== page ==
Papillons can be touch-sensitive and can be overwhelmed by the roughhousing and mischief of small children. This breed does better in an adult-only home.

With other animals, surprisingly, the Papillon is not as submissive as you might think. In fact, some Papillons are possessive and bossy, especially toward larger dogs. This can be dangerous, as the quick-moving Papillon may be viewed as prey.

Note that I said "quick-moving Papillon." A hallmark of this breed is how quickly they move. These swift little dogs can zip through a cracked door and be gone in an instant. Our petsitter calls our Papillon a "spirit", because "First she's here, then she's there.... but we never actually see her move, she's like a blur!"

Along the same lines, Papillons have lightning-quick reflexes and retain sporting instincts from their spaniel heritage. They will stalk and pursue birds, squirrels, mice, lizards, even flying insects. This is not a breed to let off-leash at the park unless very well-trained.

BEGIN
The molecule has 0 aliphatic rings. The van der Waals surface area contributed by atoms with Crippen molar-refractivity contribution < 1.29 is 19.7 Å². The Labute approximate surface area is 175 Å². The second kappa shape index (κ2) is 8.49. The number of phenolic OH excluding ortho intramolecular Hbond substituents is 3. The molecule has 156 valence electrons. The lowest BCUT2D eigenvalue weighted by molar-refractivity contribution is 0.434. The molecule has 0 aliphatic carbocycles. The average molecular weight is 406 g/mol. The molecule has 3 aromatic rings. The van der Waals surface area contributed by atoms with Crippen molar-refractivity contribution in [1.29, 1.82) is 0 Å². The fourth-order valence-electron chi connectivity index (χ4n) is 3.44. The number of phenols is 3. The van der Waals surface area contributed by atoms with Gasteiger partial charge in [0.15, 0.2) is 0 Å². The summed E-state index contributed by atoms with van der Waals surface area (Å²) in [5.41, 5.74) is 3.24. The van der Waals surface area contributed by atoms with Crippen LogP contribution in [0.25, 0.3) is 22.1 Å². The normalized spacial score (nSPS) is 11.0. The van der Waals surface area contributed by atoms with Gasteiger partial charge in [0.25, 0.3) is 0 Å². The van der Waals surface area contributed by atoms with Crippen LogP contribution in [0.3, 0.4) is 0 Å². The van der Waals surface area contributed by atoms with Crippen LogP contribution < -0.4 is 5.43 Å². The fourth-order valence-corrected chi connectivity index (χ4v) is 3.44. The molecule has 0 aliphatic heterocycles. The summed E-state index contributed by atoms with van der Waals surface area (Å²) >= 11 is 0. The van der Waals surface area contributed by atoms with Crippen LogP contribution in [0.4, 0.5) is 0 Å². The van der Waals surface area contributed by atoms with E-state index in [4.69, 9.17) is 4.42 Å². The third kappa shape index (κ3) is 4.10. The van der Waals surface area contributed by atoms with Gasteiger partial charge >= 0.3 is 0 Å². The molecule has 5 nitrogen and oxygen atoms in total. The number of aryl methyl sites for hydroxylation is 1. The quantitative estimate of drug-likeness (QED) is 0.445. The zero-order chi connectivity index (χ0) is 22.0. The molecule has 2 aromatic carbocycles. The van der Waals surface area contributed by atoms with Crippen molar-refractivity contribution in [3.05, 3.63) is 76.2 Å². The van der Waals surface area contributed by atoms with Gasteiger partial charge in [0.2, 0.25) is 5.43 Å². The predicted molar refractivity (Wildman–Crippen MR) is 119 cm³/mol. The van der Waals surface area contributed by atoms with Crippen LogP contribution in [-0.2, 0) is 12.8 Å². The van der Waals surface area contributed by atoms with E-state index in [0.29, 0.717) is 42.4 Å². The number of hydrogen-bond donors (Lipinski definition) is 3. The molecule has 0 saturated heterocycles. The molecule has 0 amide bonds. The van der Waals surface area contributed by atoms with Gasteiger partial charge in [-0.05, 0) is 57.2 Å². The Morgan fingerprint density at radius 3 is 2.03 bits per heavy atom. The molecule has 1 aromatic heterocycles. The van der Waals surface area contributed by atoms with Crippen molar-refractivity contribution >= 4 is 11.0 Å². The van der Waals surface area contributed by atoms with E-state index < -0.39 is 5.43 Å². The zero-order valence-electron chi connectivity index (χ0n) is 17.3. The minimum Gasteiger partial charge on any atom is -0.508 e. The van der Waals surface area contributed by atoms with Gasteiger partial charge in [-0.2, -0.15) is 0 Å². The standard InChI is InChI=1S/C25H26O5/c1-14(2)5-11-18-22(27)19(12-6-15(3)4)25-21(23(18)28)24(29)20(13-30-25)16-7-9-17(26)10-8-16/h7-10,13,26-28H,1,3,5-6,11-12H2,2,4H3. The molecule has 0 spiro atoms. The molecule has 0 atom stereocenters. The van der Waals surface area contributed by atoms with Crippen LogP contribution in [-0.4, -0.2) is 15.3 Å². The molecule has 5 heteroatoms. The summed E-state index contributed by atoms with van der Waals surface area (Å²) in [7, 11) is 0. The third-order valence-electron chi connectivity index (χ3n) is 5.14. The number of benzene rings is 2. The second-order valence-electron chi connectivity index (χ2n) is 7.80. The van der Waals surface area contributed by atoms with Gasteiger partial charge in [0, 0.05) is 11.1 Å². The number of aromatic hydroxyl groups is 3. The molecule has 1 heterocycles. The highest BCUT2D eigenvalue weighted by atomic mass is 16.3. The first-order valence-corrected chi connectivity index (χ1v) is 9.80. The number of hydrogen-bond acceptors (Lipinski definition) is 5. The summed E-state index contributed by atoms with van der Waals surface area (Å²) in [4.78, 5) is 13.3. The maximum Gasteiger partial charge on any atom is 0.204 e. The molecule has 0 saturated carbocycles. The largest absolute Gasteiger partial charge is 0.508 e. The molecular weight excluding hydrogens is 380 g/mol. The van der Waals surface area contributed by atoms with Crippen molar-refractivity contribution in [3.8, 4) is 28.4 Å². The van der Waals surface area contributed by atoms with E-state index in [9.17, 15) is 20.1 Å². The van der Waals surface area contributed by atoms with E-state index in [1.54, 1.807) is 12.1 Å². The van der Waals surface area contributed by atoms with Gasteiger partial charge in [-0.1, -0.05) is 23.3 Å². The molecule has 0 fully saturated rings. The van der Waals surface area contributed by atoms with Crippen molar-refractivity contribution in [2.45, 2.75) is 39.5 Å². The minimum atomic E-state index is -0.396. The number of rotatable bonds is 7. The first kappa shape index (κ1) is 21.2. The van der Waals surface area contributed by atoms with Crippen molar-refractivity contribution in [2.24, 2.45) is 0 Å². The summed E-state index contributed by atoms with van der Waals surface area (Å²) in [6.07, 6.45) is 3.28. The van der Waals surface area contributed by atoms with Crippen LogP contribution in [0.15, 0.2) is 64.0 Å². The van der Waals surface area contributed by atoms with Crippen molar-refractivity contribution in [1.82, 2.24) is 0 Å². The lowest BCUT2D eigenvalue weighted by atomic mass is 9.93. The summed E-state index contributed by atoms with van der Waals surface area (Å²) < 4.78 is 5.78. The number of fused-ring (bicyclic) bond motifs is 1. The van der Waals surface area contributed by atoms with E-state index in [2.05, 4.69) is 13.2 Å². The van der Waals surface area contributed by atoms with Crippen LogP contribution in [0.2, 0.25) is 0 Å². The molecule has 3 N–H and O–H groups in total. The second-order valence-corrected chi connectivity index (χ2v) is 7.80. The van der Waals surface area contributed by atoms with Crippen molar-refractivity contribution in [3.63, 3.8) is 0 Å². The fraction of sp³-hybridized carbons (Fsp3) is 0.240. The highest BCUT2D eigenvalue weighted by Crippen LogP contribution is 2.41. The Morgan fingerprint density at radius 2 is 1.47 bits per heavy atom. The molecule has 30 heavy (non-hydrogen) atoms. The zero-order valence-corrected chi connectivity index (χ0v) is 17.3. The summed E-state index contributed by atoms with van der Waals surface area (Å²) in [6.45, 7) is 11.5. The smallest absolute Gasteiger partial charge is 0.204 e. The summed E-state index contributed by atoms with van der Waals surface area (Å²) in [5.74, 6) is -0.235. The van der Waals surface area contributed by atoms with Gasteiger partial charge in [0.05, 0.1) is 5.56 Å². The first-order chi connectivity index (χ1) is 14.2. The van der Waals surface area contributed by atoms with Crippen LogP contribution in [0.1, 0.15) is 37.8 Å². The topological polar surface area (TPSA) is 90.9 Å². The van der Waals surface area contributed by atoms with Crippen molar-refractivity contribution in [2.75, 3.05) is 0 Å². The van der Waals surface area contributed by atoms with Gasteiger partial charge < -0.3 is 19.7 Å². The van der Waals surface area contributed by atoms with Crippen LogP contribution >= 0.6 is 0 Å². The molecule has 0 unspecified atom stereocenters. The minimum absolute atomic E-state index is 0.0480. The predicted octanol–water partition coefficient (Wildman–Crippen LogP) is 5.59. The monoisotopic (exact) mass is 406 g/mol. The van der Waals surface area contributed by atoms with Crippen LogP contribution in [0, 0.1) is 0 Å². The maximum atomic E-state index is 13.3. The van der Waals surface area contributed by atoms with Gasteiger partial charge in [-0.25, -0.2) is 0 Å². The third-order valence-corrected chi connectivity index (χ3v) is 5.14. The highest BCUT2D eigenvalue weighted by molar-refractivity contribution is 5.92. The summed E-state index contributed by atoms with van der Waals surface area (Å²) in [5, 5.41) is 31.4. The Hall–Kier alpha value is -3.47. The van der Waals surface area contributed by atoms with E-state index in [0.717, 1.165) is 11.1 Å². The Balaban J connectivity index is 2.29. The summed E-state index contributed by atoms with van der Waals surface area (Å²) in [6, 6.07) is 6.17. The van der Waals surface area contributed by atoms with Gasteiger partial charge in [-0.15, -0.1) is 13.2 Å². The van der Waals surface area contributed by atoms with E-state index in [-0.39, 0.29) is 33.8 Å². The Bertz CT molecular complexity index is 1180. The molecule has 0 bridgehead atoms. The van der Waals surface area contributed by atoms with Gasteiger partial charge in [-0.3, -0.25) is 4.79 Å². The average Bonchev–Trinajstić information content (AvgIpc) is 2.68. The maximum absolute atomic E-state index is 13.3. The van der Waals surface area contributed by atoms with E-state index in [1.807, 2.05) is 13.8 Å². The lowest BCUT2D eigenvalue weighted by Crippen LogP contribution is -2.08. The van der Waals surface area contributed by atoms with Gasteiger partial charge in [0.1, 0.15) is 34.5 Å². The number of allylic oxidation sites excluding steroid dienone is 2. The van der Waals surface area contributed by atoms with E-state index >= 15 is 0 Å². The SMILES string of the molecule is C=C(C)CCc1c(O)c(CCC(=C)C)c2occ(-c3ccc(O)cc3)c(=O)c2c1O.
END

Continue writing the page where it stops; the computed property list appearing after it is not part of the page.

You do have to watch your lines. Some Papillons are dainty, even high-strung, while others are more confident and outgoing. Much depends on genetics (parents' and grandparents' temperament) and the rest on socialization and training.

If you want a dog who...

  • Is easy to carry and doesn't take up much space
  • Is fine-boned and elegant, light-footed and graceful
  • Has a lovely feathered coat with striking colors
  • Is lively and playful
  • Is one of the brightest and most trainable of the toy breeds
  • Is polite (albeit standoffish) with strangers

A Papillon may be right for you.

If you don't want to deal with...

  • The fragility of toy breeds (see below)
  • Excessive timidity, suspiciousness, or highstrung temperaments in some lines, or when not socialized enough
  • High energy level
  • Tendency toward independent standoffishness rather than cuddling
  • Regular combing to avoid matting on their heavily fringed ears and legs
  • Potential barking

A Papillon may not be right for you.